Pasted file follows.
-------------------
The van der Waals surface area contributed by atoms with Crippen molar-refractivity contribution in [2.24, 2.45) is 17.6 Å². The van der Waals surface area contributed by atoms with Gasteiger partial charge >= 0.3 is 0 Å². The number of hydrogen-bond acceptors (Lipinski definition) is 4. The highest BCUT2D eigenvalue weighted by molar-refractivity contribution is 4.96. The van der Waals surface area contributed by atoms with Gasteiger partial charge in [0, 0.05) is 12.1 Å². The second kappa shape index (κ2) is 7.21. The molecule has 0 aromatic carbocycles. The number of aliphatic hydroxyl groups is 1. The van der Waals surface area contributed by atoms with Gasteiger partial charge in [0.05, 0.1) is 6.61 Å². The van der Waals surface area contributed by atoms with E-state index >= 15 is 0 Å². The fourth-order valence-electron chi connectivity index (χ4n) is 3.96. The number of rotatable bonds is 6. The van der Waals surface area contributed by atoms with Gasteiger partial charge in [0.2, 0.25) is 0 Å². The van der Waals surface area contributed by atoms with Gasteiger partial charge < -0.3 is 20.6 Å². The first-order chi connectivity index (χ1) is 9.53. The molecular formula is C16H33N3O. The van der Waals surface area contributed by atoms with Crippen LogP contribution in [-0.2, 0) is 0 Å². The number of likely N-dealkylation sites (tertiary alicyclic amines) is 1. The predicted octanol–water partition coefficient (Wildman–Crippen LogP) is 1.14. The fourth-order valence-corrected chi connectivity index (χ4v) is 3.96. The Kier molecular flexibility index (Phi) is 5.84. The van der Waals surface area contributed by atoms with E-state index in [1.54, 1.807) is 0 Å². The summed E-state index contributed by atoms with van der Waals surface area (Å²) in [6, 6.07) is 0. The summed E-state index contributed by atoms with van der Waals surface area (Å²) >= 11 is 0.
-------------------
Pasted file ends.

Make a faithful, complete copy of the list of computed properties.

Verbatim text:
The van der Waals surface area contributed by atoms with Crippen molar-refractivity contribution in [2.24, 2.45) is 17.6 Å². The van der Waals surface area contributed by atoms with Gasteiger partial charge >= 0.3 is 0 Å². The number of hydrogen-bond acceptors (Lipinski definition) is 4. The highest BCUT2D eigenvalue weighted by molar-refractivity contribution is 4.96. The van der Waals surface area contributed by atoms with Gasteiger partial charge in [0, 0.05) is 12.1 Å². The second kappa shape index (κ2) is 7.21. The molecule has 0 aromatic carbocycles. The number of aliphatic hydroxyl groups is 1. The van der Waals surface area contributed by atoms with Gasteiger partial charge in [0.05, 0.1) is 6.61 Å². The van der Waals surface area contributed by atoms with E-state index >= 15 is 0 Å². The fourth-order valence-electron chi connectivity index (χ4n) is 3.96. The number of rotatable bonds is 6. The van der Waals surface area contributed by atoms with Gasteiger partial charge in [0.2, 0.25) is 0 Å². The van der Waals surface area contributed by atoms with Gasteiger partial charge < -0.3 is 20.6 Å². The first-order chi connectivity index (χ1) is 9.53. The molecular formula is C16H33N3O. The van der Waals surface area contributed by atoms with Crippen LogP contribution in [-0.2, 0) is 0 Å². The number of likely N-dealkylation sites (tertiary alicyclic amines) is 1. The predicted octanol–water partition coefficient (Wildman–Crippen LogP) is 1.14. The fourth-order valence-corrected chi connectivity index (χ4v) is 3.96. The Kier molecular flexibility index (Phi) is 5.84. The van der Waals surface area contributed by atoms with E-state index in [1.54, 1.807) is 0 Å². The summed E-state index contributed by atoms with van der Waals surface area (Å²) in [6, 6.07) is 0. The summed E-state index contributed by atoms with van der Waals surface area (Å²) >= 11 is 0.